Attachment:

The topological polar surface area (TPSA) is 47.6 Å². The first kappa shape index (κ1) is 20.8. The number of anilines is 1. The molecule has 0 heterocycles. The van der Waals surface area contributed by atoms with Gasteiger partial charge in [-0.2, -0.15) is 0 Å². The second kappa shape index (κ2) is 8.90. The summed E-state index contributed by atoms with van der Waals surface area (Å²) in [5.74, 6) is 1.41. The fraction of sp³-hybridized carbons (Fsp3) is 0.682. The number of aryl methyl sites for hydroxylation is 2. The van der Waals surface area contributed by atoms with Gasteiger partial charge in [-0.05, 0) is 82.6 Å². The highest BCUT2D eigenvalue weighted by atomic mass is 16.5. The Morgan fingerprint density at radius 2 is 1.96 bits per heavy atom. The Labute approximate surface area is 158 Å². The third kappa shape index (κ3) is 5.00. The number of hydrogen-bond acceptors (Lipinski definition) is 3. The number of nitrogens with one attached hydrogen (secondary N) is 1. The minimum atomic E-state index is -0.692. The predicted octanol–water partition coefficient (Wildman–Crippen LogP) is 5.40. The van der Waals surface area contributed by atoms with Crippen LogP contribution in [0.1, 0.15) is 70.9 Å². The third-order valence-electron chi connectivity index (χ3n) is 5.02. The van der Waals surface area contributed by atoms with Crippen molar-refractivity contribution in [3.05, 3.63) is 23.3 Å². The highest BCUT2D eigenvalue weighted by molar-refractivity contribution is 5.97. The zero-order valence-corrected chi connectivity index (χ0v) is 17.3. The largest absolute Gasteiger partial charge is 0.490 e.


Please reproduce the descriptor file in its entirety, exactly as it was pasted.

The topological polar surface area (TPSA) is 47.6 Å². The first kappa shape index (κ1) is 20.8. The number of anilines is 1. The molecule has 0 heterocycles. The van der Waals surface area contributed by atoms with Gasteiger partial charge in [-0.2, -0.15) is 0 Å². The second kappa shape index (κ2) is 8.90. The summed E-state index contributed by atoms with van der Waals surface area (Å²) in [5.74, 6) is 1.41. The fraction of sp³-hybridized carbons (Fsp3) is 0.682. The number of aryl methyl sites for hydroxylation is 2. The van der Waals surface area contributed by atoms with Gasteiger partial charge in [-0.05, 0) is 82.6 Å². The highest BCUT2D eigenvalue weighted by atomic mass is 16.5. The Morgan fingerprint density at radius 2 is 1.96 bits per heavy atom. The Labute approximate surface area is 158 Å². The third kappa shape index (κ3) is 5.00. The number of hydrogen-bond acceptors (Lipinski definition) is 3. The number of nitrogens with one attached hydrogen (secondary N) is 1. The minimum atomic E-state index is -0.692. The predicted octanol–water partition coefficient (Wildman–Crippen LogP) is 5.40. The van der Waals surface area contributed by atoms with Crippen LogP contribution in [0.1, 0.15) is 70.9 Å². The third-order valence-electron chi connectivity index (χ3n) is 5.02. The van der Waals surface area contributed by atoms with Crippen molar-refractivity contribution in [3.05, 3.63) is 23.3 Å². The highest BCUT2D eigenvalue weighted by molar-refractivity contribution is 5.97. The zero-order valence-corrected chi connectivity index (χ0v) is 17.3. The largest absolute Gasteiger partial charge is 0.490 e.